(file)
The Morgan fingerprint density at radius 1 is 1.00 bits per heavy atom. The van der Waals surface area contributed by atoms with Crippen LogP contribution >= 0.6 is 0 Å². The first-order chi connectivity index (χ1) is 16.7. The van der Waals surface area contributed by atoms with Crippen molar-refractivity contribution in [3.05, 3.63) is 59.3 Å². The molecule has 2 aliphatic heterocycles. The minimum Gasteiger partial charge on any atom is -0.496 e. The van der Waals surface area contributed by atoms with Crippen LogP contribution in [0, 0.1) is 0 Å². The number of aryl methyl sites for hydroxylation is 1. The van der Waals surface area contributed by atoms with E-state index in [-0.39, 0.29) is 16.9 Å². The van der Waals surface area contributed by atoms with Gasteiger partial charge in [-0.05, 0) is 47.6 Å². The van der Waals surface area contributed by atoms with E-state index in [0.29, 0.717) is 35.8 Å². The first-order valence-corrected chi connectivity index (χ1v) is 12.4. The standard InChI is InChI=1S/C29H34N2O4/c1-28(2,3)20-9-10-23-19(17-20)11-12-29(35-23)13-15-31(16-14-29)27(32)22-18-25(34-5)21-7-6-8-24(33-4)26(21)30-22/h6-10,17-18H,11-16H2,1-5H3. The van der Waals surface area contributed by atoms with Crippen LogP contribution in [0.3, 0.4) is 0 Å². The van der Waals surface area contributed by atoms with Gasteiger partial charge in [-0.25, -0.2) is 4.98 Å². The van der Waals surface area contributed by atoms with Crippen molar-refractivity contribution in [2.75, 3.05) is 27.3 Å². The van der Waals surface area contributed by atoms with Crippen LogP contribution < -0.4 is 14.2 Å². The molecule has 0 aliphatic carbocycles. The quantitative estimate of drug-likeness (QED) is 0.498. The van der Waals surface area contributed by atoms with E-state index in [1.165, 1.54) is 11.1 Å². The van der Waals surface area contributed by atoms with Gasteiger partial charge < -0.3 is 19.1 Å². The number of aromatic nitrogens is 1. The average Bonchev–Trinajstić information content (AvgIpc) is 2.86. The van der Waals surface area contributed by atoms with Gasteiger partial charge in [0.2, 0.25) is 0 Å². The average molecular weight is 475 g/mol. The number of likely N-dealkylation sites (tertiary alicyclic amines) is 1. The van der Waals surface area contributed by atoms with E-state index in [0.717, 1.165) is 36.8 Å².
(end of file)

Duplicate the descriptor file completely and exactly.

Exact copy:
The Morgan fingerprint density at radius 1 is 1.00 bits per heavy atom. The van der Waals surface area contributed by atoms with Crippen LogP contribution >= 0.6 is 0 Å². The first-order chi connectivity index (χ1) is 16.7. The van der Waals surface area contributed by atoms with Crippen molar-refractivity contribution in [3.05, 3.63) is 59.3 Å². The molecule has 2 aliphatic heterocycles. The minimum Gasteiger partial charge on any atom is -0.496 e. The van der Waals surface area contributed by atoms with Crippen LogP contribution in [0, 0.1) is 0 Å². The number of aryl methyl sites for hydroxylation is 1. The van der Waals surface area contributed by atoms with E-state index in [-0.39, 0.29) is 16.9 Å². The van der Waals surface area contributed by atoms with Gasteiger partial charge in [-0.05, 0) is 47.6 Å². The van der Waals surface area contributed by atoms with E-state index in [0.29, 0.717) is 35.8 Å². The first-order valence-corrected chi connectivity index (χ1v) is 12.4. The standard InChI is InChI=1S/C29H34N2O4/c1-28(2,3)20-9-10-23-19(17-20)11-12-29(35-23)13-15-31(16-14-29)27(32)22-18-25(34-5)21-7-6-8-24(33-4)26(21)30-22/h6-10,17-18H,11-16H2,1-5H3. The van der Waals surface area contributed by atoms with Crippen LogP contribution in [0.3, 0.4) is 0 Å². The van der Waals surface area contributed by atoms with Gasteiger partial charge in [-0.25, -0.2) is 4.98 Å². The van der Waals surface area contributed by atoms with Crippen molar-refractivity contribution in [2.75, 3.05) is 27.3 Å². The van der Waals surface area contributed by atoms with Crippen LogP contribution < -0.4 is 14.2 Å². The molecule has 0 aliphatic carbocycles. The quantitative estimate of drug-likeness (QED) is 0.498. The van der Waals surface area contributed by atoms with E-state index in [1.165, 1.54) is 11.1 Å². The van der Waals surface area contributed by atoms with Gasteiger partial charge < -0.3 is 19.1 Å². The number of aromatic nitrogens is 1. The average Bonchev–Trinajstić information content (AvgIpc) is 2.86. The van der Waals surface area contributed by atoms with Gasteiger partial charge in [0.2, 0.25) is 0 Å². The average molecular weight is 475 g/mol. The number of likely N-dealkylation sites (tertiary alicyclic amines) is 1. The van der Waals surface area contributed by atoms with E-state index in [0.717, 1.165) is 36.8 Å².